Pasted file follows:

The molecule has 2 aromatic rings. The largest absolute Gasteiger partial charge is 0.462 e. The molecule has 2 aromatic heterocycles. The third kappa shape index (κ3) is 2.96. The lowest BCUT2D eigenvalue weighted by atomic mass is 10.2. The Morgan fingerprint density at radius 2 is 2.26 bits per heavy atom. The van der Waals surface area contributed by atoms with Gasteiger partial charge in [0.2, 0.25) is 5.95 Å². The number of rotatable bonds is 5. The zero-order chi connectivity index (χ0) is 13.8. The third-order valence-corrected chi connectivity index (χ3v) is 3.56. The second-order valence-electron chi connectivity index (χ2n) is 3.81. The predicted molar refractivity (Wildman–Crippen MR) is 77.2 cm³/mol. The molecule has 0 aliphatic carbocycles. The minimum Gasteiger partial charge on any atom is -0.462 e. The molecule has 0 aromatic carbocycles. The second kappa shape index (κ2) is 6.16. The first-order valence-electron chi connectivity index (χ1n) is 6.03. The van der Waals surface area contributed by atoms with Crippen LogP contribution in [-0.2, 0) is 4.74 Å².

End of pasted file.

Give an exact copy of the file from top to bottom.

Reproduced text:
The molecule has 2 aromatic rings. The largest absolute Gasteiger partial charge is 0.462 e. The molecule has 2 aromatic heterocycles. The third kappa shape index (κ3) is 2.96. The lowest BCUT2D eigenvalue weighted by atomic mass is 10.2. The Morgan fingerprint density at radius 2 is 2.26 bits per heavy atom. The van der Waals surface area contributed by atoms with Gasteiger partial charge in [0.2, 0.25) is 5.95 Å². The number of rotatable bonds is 5. The zero-order chi connectivity index (χ0) is 13.8. The third-order valence-corrected chi connectivity index (χ3v) is 3.56. The second-order valence-electron chi connectivity index (χ2n) is 3.81. The predicted molar refractivity (Wildman–Crippen MR) is 77.2 cm³/mol. The molecule has 0 aliphatic carbocycles. The minimum Gasteiger partial charge on any atom is -0.462 e. The molecule has 0 aromatic carbocycles. The second kappa shape index (κ2) is 6.16. The first-order valence-electron chi connectivity index (χ1n) is 6.03. The van der Waals surface area contributed by atoms with Crippen LogP contribution in [-0.2, 0) is 4.74 Å².